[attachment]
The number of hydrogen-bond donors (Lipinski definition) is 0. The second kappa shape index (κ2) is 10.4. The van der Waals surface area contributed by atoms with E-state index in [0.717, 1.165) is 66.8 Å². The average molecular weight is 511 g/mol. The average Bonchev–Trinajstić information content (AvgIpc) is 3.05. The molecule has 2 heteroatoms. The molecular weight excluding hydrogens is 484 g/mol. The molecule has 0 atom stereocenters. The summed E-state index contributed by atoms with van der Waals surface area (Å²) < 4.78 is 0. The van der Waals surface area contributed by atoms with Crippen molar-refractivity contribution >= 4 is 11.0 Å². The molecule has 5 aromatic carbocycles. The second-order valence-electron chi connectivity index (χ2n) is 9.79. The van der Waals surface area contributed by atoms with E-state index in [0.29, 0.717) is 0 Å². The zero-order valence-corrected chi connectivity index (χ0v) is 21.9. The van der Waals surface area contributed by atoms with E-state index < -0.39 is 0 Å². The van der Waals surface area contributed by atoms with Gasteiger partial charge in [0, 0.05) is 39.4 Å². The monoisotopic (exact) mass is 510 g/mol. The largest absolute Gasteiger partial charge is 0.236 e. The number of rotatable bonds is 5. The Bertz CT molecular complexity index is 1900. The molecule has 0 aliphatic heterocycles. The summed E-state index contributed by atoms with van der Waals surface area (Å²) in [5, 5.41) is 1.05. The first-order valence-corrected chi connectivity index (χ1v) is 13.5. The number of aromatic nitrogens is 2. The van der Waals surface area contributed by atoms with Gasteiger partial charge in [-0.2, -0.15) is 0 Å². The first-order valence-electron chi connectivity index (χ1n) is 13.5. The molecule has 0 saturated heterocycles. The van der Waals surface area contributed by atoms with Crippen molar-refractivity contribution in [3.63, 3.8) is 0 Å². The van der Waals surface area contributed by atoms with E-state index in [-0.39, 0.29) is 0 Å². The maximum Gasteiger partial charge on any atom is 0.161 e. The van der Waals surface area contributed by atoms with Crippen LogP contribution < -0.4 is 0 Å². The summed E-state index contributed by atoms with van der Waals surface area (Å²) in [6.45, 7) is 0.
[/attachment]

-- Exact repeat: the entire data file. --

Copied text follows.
The number of hydrogen-bond donors (Lipinski definition) is 0. The second kappa shape index (κ2) is 10.4. The van der Waals surface area contributed by atoms with E-state index in [0.717, 1.165) is 66.8 Å². The average molecular weight is 511 g/mol. The average Bonchev–Trinajstić information content (AvgIpc) is 3.05. The molecule has 2 heteroatoms. The molecular weight excluding hydrogens is 484 g/mol. The molecule has 0 atom stereocenters. The summed E-state index contributed by atoms with van der Waals surface area (Å²) < 4.78 is 0. The van der Waals surface area contributed by atoms with Crippen molar-refractivity contribution >= 4 is 11.0 Å². The molecule has 5 aromatic carbocycles. The second-order valence-electron chi connectivity index (χ2n) is 9.79. The van der Waals surface area contributed by atoms with E-state index in [0.29, 0.717) is 0 Å². The zero-order valence-corrected chi connectivity index (χ0v) is 21.9. The van der Waals surface area contributed by atoms with E-state index < -0.39 is 0 Å². The van der Waals surface area contributed by atoms with Gasteiger partial charge in [0, 0.05) is 39.4 Å². The monoisotopic (exact) mass is 510 g/mol. The largest absolute Gasteiger partial charge is 0.236 e. The number of rotatable bonds is 5. The Bertz CT molecular complexity index is 1900. The molecule has 0 aliphatic heterocycles. The summed E-state index contributed by atoms with van der Waals surface area (Å²) in [5, 5.41) is 1.05. The first-order valence-corrected chi connectivity index (χ1v) is 13.5. The number of aromatic nitrogens is 2. The van der Waals surface area contributed by atoms with Gasteiger partial charge in [-0.2, -0.15) is 0 Å². The first-order valence-electron chi connectivity index (χ1n) is 13.5. The molecule has 0 saturated heterocycles. The van der Waals surface area contributed by atoms with Crippen molar-refractivity contribution in [3.63, 3.8) is 0 Å². The van der Waals surface area contributed by atoms with E-state index in [-0.39, 0.29) is 0 Å². The maximum Gasteiger partial charge on any atom is 0.161 e. The van der Waals surface area contributed by atoms with Crippen LogP contribution < -0.4 is 0 Å². The summed E-state index contributed by atoms with van der Waals surface area (Å²) in [6.45, 7) is 0.